Volume 8, Issue 1
The winter issue of Nutrition Frontiers showcases gut permeability and calcium supplementation, potential chemopreventive effects of dietary DHM for lung tumorigenesis, and the role of the MCP-1 chemokine on adiposity and inflammation. Learn about our spotlight investigator, Dr. Gregory Lesinski, and his research on dietary interventions to inhibit carcinogenesis, upcoming announcements and more.
RESEARCH UPDATE: ON THE CLINICAL FRONT
Circulating Biomarkers of Gut Barrier Function: Correlates and Non-response to Calcium Supplementation
The next Stars in Nutrition and Cancer lecture, Aflatoxin: An Old Carcinogen Teaches Us New Tricks, will take place on March 21st and will be given by John D. Groopman, PhD, Johns Hopkins University. The lecture will take place on the NIH Main Campus in Bethesda and will be available for viewing afterwards at http://go.usa.gov/cwD5C
The NCI Cancer Prevention Fellowship Program is accepting applications for the Summer Curriculum in Cancer Prevention Courses until February 15, 2017 for domestic and international applicants. To learn more about the courses, eligibility requirements and application details, please visit cpfp.cancer.gov, or contact NCISummerCurriculum@nih.gov.
In collaboration with Cancer Research UK, the NCI will host a “Sandpit” workshop on April 24-26, in Potomac, Maryland, which will focus on integrating knowledge across five key cancer-related health behaviors: tobacco use, alcohol consumption, dietary behavior, physical activity, and UV exposure. Applications are due by February 15.
Upcoming EventsFebruary 13-14, 2017
Incorporating Weight Management and Physical Activity Throughout the Cancer Care Continuum: A National Cancer Policy Forum Workshop
National Academies of Science
Engineering and Medicine
February 17, 2017
The Potential Role of Sleep in Obesity Prevention and Management: A Virtual Workshop (Webinar)
Health and Medicine Division
National Academies of Sciences
Engineering and Medicine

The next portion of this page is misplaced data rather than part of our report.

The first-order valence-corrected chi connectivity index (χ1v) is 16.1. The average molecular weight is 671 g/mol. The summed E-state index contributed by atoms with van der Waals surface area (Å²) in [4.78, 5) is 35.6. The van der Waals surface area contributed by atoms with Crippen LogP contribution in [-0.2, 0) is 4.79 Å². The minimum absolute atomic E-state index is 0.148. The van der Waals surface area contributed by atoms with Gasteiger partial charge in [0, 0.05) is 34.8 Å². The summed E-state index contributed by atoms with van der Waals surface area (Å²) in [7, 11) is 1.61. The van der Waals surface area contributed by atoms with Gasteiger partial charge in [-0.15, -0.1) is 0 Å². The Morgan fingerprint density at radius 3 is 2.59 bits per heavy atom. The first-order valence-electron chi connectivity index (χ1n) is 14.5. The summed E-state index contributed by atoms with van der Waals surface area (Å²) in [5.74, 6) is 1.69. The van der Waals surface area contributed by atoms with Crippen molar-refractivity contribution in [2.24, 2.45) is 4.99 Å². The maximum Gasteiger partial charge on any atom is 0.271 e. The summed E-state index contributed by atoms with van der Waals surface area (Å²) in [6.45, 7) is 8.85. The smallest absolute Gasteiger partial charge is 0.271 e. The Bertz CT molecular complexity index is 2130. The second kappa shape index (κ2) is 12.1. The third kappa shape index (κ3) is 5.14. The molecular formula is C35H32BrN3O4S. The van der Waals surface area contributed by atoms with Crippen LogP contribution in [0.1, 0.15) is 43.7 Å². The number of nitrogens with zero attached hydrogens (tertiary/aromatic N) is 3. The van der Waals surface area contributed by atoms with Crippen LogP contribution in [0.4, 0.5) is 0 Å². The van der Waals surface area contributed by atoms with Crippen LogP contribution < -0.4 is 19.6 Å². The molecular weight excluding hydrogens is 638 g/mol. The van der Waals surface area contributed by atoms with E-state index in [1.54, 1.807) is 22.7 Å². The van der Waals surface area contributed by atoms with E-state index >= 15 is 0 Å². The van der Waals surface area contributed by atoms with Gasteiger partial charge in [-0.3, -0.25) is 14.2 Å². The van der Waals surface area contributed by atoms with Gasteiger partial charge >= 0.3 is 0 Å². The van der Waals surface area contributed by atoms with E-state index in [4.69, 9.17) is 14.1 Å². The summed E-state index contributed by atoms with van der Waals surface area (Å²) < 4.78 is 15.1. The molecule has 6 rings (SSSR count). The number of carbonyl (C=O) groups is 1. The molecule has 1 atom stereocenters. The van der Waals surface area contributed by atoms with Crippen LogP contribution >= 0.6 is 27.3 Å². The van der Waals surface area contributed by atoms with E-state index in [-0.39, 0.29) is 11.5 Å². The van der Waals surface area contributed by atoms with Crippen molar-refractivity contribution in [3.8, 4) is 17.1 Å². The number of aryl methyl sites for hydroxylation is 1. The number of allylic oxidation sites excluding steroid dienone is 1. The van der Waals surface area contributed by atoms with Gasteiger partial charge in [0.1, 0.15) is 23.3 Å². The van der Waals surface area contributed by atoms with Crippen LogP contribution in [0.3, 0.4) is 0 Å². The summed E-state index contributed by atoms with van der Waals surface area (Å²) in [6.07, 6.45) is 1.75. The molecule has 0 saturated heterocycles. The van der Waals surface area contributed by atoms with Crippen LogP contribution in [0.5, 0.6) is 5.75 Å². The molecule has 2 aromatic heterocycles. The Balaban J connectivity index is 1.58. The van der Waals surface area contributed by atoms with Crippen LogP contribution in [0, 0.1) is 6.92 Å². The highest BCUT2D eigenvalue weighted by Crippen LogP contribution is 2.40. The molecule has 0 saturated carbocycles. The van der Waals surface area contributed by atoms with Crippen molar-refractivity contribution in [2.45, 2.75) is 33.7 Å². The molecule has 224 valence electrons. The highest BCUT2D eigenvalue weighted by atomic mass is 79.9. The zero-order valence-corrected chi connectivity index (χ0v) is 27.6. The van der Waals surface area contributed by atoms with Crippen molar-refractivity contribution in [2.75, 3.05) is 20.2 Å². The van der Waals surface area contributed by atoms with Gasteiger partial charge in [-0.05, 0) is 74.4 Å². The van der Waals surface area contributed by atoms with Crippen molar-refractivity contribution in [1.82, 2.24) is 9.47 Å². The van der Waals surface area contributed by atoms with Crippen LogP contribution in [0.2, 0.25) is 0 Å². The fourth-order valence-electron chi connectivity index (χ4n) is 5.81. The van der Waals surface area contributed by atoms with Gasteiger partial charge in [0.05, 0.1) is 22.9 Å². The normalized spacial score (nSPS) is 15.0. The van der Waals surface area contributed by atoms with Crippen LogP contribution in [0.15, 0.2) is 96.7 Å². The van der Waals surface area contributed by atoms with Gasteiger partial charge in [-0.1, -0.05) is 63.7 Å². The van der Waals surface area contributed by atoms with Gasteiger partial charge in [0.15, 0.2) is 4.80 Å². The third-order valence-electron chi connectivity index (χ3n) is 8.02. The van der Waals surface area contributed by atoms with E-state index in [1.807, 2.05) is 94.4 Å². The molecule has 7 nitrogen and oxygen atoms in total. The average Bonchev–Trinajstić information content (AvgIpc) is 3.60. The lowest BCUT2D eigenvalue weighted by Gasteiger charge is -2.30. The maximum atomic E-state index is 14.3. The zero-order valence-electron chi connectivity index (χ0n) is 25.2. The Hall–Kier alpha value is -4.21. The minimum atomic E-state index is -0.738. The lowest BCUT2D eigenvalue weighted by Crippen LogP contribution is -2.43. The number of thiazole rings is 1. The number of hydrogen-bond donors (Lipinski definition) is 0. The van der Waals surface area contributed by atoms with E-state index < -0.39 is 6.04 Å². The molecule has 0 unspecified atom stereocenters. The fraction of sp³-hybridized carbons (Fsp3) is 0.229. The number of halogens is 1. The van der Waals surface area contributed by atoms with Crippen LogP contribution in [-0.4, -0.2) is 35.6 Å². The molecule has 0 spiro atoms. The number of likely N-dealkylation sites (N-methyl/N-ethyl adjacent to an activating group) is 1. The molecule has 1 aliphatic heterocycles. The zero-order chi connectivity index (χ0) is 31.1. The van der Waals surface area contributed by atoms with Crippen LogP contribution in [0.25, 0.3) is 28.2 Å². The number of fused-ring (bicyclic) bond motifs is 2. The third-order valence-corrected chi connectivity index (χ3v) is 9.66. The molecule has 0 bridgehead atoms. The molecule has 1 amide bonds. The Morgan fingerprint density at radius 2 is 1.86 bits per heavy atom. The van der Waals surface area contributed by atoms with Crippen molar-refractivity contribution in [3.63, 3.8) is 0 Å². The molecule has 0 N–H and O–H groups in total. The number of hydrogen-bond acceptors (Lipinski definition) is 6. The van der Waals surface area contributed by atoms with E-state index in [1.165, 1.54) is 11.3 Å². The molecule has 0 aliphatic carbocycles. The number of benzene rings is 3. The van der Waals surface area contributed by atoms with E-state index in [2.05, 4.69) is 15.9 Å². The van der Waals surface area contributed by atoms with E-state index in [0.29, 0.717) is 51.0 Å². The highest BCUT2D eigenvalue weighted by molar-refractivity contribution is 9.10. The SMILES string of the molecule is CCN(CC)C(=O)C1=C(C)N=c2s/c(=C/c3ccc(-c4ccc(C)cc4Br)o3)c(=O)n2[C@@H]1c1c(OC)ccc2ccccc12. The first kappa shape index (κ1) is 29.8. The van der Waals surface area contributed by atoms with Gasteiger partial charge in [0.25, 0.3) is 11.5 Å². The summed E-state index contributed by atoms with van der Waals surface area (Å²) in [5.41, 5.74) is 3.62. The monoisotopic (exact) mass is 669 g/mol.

February 18-21, 2017
Clinical Nutrition Week
February 22-24, 2017
Feeding Your Genome
Research Frontiers in Nutritional Sciences Conference 2017
The University of Arizona
March 20-24, 2017
John Milner Nutrition and Cancer Prevention Research Practicum
National Cancer Institute
National Institutes of Health
Rockville, MD (closed)
April 1-5, 2017
American Association for Cancer Research
April 22-26, 2017
American Society for Nutrition’s Scientific Sessions at Experimental Biology
Gut barrier dysfunction may contribute to colorectal cancer. Previous studies suggest calcium may play a role in modulating gut barrier function by preventing oxidative damage and inflammation in the colon.
In a randomized, double-blinded, placebo-controlled trial, Yang and colleagues tested the effects of two doses of calcium (1.0 or 2.0 g/d) on levels of circulating biomarkers of gut permeability (anti-flagellin and anti-lipopolysaccharide [LPS] immunoglobulins [Igs]) in 193 participants with a history of colorectal adenoma, a putative precursor of colorectal cancer, over a 4-month period. Supplemental calcium did not modify circulating levels of anti-flagellin and anti-LPS Igs. However, higher baseline levels of anti-flagellin and anti LPS Igs were found in men compared to women and in participants with higher overall or abdominal adiposity, suggesting that men and those with higher adiposity are exposed to a higher level of bacterial products (flagellin and LPS) likely due to impaired gut barrier function. Further studies are required to understand factors that influence gut permeability to inform development of treatable biomarkers of risk for colorectal cancer and other health outcomes.
Dietary Dihydromethysticin’s Chemopreventive Efficacy Against Lung Tumorigenesis